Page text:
The Need to Be Confident vs. Being Quietly Powerful

Interview with Megumi Miki for the Women in STEM, Reimagined masterclass.


This week’s blog is all about confidence, how to build it and what it looks like. To discuss this important topic, I invited author, speaker, and consultant in leadership, culture, and inclusion, Megumi Miki. Megumi’s professional purpose is to challenge leadership’s status quo to unlock potential in teams and leaders. Her book Quietly Powerful: How your quiet nature is your hidden leadership strength received the Australian Career Book Award for 2020 by RSA Oceania and Best Leadership Book of 2020 by the Australian Business Book Awards. As a quieter professional herself and as a leadership and culture consultant, she feels it is time to update our beliefs about what effective leadership looks like.

Do we need to be confident to be a leader?

In my work as a career coach, I see a lot of people who say, “I’m just not confident,” and use this as a reason for why they cannot progress into leadership roles. However, do you need to be confident to be a leader? 

“Confidence is an outcome, not a prerequisite,” explains Megumi. “The more you do things, the more confident you become. What you need is the courage to take a few risks to just have a go.” She elaborates that confidence comes from pushing just a little bit outside your comfort zone, but not your terror zone. Not trying because you’re not confident will actually lower your confidence. 

“Society has typically told us that someone who looks confident is leader-like,” continues Megumi. “But that’s unhelpful and untrue because sometimes the people who look confident don’t actually have inner or real confidence.” She instead helps people find that inner confidence, instead of focusing on looking confident. Having inner confidence is much more helpful. 

Megumi is an expert on quietly powerful leaders for this reason. The quietly powerful leaders are confident in the true sense of the word. They don’t have to show off, and their power seems to come from being comfortable with being uncomfortable. “That self-worth, self-esteem; that’s what is so powerful,” says Megumi. “I have come across people who seemed confident. But when I gave them some feedback, they became quite defensive.” If they were truly confident, they would be more receptive and open to improving. That openness and comfort with the uncomfortable in a leader benefit all because the leader is open to improving.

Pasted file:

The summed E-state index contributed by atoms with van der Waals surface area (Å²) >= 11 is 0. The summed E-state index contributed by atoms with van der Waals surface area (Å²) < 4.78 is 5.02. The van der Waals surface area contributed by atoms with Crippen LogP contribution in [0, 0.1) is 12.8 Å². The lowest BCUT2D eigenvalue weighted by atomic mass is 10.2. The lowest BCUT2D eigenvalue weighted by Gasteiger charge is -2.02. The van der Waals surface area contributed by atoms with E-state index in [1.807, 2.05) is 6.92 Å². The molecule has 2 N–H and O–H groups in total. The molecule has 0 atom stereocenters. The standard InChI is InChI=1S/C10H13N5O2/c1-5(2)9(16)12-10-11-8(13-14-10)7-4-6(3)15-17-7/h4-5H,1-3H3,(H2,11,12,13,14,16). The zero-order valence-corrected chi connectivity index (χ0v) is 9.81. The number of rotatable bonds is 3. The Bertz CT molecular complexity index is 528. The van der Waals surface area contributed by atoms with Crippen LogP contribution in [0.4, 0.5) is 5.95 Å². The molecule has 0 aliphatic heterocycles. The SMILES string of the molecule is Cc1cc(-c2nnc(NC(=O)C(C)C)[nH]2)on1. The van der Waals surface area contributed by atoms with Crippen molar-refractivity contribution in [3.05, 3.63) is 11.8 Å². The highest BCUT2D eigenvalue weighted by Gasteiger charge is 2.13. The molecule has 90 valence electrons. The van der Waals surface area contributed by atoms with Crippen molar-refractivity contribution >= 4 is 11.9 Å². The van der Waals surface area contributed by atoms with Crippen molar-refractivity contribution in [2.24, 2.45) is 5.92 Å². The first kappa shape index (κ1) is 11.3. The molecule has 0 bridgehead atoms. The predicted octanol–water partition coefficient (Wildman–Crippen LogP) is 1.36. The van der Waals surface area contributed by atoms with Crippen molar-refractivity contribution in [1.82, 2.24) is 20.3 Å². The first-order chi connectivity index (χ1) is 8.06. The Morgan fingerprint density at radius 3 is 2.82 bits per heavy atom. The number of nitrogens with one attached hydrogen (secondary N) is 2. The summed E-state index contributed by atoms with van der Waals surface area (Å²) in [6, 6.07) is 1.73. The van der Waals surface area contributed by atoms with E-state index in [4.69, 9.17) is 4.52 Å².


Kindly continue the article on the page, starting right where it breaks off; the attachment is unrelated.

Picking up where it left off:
What is a quietly powerful leader?

“When I think about quietly powerful leaders, they’re the people that don’t say a lot, but when they do speak up, everyone listens,” explains Megumi. “They don’t say a lot, but what they say has a lot of impact.” She interviewed 29 quietly powerful leaders for her book research and has now done about 40 interviews with this type of leader. Their distinguishing traits: Authenticity, comfort with not being comfortable, humility to admit they don’t know everything, presence, and ability to connect with people. 

Interestingly, these leaders typically develop deep relationships with people that last a long time, rather than short-term transactional relationships. Some have even been or had mentors for decades. They create space for others rather than taking all the space themselves. Many have said they were reluctant to be a leader until someone tapped them on the shoulder. Control, power, and status didn’t mean as much as the purpose and contribution the leadership role would provide. They took the leadership role because they wanted to contribute to the work. 

What drew you to the principle of being quietly powerful?

“Personally, I’m a quieter person,” starts Megumi. “I started my career as a management consultant. I was 20-something and didn’t know anything, and I was supposed to look confident walking into meetings with leadership. I thought, hopefully not everyone had to do that. At one point, I had an insight of how much I was faking it, and I exhausted myself and burnt out.” She was underutilizing the quieter qualities that made her a good leader in her own way.  

As for why she is interested in quietly powerful leaders professionally, working in leadership and organizational culture, she got frustrated with work cultures that valued the more extroverted style of leadership. “I’ve seen an individual be “assessed” in an afternoon and told how she didn’t have leadership potential,” Megumi recounts. Even though for three years, this individual had been quietly leading a team of about 150 people on a big project, she just never had the flashy style that the organization decided was necessary for leadership. 

“We need more of these leaders who are here for the work and not for the status,” states Megumi. “Quietly powerful leaders, their ego is in check; They care more about the work than themselves.” If we are to create change and a better world, we need more leaders who focus on the work over their egos.


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Megumi Miki. Megumi is an author, speaker and consultant in leadership, culture and diversity and inclusion, with a background in strategy, economics and finance. With a client list including National Australia Bank, Roche, Ernst & Young, State and Federal government departments and smaller organisations, Megumi challenges the status quo in leadership to unlock the hidden talent and collective potential.

She is the author of Start inspiring, stop driving: Unlock your team’s potential to outperform and grow and Quietly Powerful: How your quiet nature is your hidden leadership strength, which received the Australian Career Book Award for 2020 from RSA Oceania and Best Leadership Book of 2020 from the Australian Business Book Awards.


Dr. Nicole Tschierske is a positive psychology coach who helps women in STEM get noticed in their company so they attract their next opportunity with total ease.

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